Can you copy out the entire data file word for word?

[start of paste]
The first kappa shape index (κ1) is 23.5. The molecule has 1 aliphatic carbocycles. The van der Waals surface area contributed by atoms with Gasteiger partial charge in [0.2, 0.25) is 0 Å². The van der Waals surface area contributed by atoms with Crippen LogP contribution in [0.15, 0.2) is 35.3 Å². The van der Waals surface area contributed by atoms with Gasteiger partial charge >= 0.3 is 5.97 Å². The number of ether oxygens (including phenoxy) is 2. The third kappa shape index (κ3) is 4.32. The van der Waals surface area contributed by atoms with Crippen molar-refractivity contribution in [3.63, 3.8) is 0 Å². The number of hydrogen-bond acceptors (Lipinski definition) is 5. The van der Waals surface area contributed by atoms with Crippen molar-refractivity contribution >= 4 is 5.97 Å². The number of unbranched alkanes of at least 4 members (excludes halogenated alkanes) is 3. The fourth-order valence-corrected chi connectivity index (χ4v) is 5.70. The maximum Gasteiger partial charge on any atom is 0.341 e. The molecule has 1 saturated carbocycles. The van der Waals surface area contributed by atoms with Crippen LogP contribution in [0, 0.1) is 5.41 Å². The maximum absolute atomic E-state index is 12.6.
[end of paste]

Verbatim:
The first kappa shape index (κ1) is 23.5. The molecule has 1 aliphatic carbocycles. The van der Waals surface area contributed by atoms with Gasteiger partial charge in [0.2, 0.25) is 0 Å². The van der Waals surface area contributed by atoms with Crippen LogP contribution in [0.15, 0.2) is 35.3 Å². The van der Waals surface area contributed by atoms with Gasteiger partial charge >= 0.3 is 5.97 Å². The number of ether oxygens (including phenoxy) is 2. The third kappa shape index (κ3) is 4.32. The van der Waals surface area contributed by atoms with Crippen molar-refractivity contribution in [3.63, 3.8) is 0 Å². The number of hydrogen-bond acceptors (Lipinski definition) is 5. The van der Waals surface area contributed by atoms with Crippen molar-refractivity contribution >= 4 is 5.97 Å². The number of unbranched alkanes of at least 4 members (excludes halogenated alkanes) is 3. The fourth-order valence-corrected chi connectivity index (χ4v) is 5.70. The maximum Gasteiger partial charge on any atom is 0.341 e. The molecule has 1 saturated carbocycles. The van der Waals surface area contributed by atoms with Crippen LogP contribution in [0, 0.1) is 5.41 Å². The maximum absolute atomic E-state index is 12.6.